You are right... My logic in my prior post here is filled with incomplete garbage. I've already noted why. My implication though that the environment supports and breeds this kind of activity is totally based off of living in both the Bay Area and New York City. Personal experience is a pain in the butt isn't it.

As to the logic, I was going to say the same thing about you. You know, we can go the rounds of sad logic, because I think much of your logic is the same way. And if I stop running circles with you I'm sorry, we can keep going around and around. You are so far off the reservation that it becomes an exercise in futility. As to our last conversation back in Bush vs. the Geneva Convention, my post was the oldest one there. It seems like you moved on.

sorry if it seemed that way

i haven't moved on, i just haven't had time to post anything substantial. i pulled another all-nighter on tuesday for a 10 page mid-term and will most likely be pulling another one tonight for a 10 page report. wow. i ahte school. as i usually work until ten or eleven, i haven't had much time to do much anything but survive.

i'll try to have more to say later. if you have more time, i'd love to have some replys to the dozen or so responses from previous posts that have seemingly been ignored.

peace.

the michael moore faction ...

... of the democratic party.

not representative of SF?

uh, hello. minor point here, but having been born and raised in the bay area, yes, this is EXACTLY how SF residents respond to EVERYTHING. the city is 90% liberal, and protests and riots of some fashion are the weekly norm. i hated driving into work down in SOMA on any friday, for fear i would get stuck in the middle of one of the bicycle revolts and have rocks or human matter thrown at my car. a state law passes by an overwhelming majority? (DOMA) let's riot! let's have a parade where half the participants sport signs featuring the F word -- or just go naked! why not? its SF!

but you are right, Laurence. they do remind us all just how radical an increasingly large part of the Democrat party is becoming. yes, many of those folks are Greenies or Socialists or some other psychopathic group. but the vast majority of them recognize themselves as Dems.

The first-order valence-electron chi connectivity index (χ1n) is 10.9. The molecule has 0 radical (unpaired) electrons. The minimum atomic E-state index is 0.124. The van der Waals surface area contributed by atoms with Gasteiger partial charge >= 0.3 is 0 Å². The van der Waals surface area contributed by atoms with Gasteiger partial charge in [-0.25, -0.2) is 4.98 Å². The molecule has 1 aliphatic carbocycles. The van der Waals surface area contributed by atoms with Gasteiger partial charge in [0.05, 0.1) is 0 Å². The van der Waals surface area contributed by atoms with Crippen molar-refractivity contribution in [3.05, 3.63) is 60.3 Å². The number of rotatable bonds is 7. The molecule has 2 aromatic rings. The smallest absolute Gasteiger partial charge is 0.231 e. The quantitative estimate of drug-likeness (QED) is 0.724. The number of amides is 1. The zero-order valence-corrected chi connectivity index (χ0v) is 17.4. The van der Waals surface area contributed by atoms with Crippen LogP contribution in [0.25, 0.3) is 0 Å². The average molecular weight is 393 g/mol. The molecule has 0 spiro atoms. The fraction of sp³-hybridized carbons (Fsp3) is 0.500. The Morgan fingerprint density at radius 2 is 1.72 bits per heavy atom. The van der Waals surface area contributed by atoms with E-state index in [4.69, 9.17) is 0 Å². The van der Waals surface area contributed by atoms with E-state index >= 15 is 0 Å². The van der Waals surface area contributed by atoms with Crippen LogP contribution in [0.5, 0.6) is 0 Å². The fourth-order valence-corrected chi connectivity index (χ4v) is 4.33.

but its interesting how comparisons to thousands on the left can only be compared to a few nut jobs on the right. and the mainstream Conservatives in this country make it clear that they do not support these idiots -- unlike the Dems, who make excuses for the refuse in their party, and constantly "reach out" to them. and that's exactly the reason why the Dems lost this week.

and they just don't get it. they still don't know why they lost. they call us ignorant, failures, and religious wackos. this kind of thinking is why the number of Republicans is growing, while the Dems are shrinking, many switching over to Independents because while they disagree with the Republican ticket, they just can't stomach the Dems any more.

How is

Michael Moore not intelligent?
What do you have against those cities?

So you're saying we should ne

So you're saying we should never draw generalizations about any group of people? Not even when they repeatedly show themselves to act in a particular way?

lets keep painting

yes, and people who live out in rural areas have no way of feeling compassion for those city folk, because they've never lived there, seen the sights, smelled the smells, never interacted with different people. so they couldn't possibly know what it is like to truly be Christian-like. i'm right there with you, man. right on.